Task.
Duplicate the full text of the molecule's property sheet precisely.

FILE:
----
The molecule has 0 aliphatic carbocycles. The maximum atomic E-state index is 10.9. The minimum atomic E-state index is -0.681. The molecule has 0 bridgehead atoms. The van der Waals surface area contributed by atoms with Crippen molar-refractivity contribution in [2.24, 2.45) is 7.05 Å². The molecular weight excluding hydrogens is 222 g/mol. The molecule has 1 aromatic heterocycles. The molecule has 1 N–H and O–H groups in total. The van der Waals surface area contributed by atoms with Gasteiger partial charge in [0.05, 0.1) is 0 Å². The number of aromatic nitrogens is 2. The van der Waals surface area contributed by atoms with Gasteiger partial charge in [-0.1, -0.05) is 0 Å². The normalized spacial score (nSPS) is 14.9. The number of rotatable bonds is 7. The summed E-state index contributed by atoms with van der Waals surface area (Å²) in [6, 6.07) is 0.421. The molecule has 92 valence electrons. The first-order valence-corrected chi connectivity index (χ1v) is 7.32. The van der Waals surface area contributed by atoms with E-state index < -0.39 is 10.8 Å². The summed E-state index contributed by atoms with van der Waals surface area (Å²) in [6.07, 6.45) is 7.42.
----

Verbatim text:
The molecule has 0 aliphatic carbocycles. The maximum atomic E-state index is 10.9. The minimum atomic E-state index is -0.681. The molecule has 0 bridgehead atoms. The van der Waals surface area contributed by atoms with Crippen molar-refractivity contribution in [2.24, 2.45) is 7.05 Å². The molecular weight excluding hydrogens is 222 g/mol. The molecule has 1 aromatic heterocycles. The molecule has 1 N–H and O–H groups in total. The van der Waals surface area contributed by atoms with Gasteiger partial charge in [0.05, 0.1) is 0 Å². The number of aromatic nitrogens is 2. The van der Waals surface area contributed by atoms with Gasteiger partial charge in [-0.1, -0.05) is 0 Å². The normalized spacial score (nSPS) is 14.9. The number of rotatable bonds is 7. The summed E-state index contributed by atoms with van der Waals surface area (Å²) in [6, 6.07) is 0.421. The molecule has 92 valence electrons. The first-order valence-corrected chi connectivity index (χ1v) is 7.32. The van der Waals surface area contributed by atoms with E-state index < -0.39 is 10.8 Å². The summed E-state index contributed by atoms with van der Waals surface area (Å²) in [6.07, 6.45) is 7.42.